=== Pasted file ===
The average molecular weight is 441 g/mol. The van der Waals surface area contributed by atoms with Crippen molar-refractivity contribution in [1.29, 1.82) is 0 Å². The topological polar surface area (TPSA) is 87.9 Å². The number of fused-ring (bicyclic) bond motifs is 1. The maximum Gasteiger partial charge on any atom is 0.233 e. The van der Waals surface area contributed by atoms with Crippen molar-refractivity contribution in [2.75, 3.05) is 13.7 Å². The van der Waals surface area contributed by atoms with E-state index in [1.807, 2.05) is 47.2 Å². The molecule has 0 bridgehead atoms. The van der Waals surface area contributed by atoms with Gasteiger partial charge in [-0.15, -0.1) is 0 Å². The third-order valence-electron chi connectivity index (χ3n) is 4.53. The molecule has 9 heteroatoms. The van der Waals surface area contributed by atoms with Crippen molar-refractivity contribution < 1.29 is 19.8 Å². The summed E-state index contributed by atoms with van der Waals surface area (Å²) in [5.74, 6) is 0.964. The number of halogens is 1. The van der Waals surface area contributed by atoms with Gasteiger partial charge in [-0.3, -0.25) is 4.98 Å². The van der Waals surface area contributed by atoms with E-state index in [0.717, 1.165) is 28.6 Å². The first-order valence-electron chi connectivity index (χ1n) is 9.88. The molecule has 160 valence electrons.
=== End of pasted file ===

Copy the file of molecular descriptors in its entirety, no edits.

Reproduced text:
The average molecular weight is 441 g/mol. The van der Waals surface area contributed by atoms with Crippen molar-refractivity contribution in [1.29, 1.82) is 0 Å². The topological polar surface area (TPSA) is 87.9 Å². The number of fused-ring (bicyclic) bond motifs is 1. The maximum Gasteiger partial charge on any atom is 0.233 e. The van der Waals surface area contributed by atoms with Crippen molar-refractivity contribution in [2.75, 3.05) is 13.7 Å². The van der Waals surface area contributed by atoms with E-state index in [1.807, 2.05) is 47.2 Å². The molecule has 0 bridgehead atoms. The van der Waals surface area contributed by atoms with Gasteiger partial charge in [-0.15, -0.1) is 0 Å². The third-order valence-electron chi connectivity index (χ3n) is 4.53. The molecule has 9 heteroatoms. The van der Waals surface area contributed by atoms with Crippen molar-refractivity contribution < 1.29 is 19.8 Å². The summed E-state index contributed by atoms with van der Waals surface area (Å²) in [5.74, 6) is 0.964. The number of halogens is 1. The van der Waals surface area contributed by atoms with Gasteiger partial charge in [-0.3, -0.25) is 4.98 Å². The van der Waals surface area contributed by atoms with E-state index in [0.717, 1.165) is 28.6 Å². The first-order valence-electron chi connectivity index (χ1n) is 9.88. The molecule has 160 valence electrons.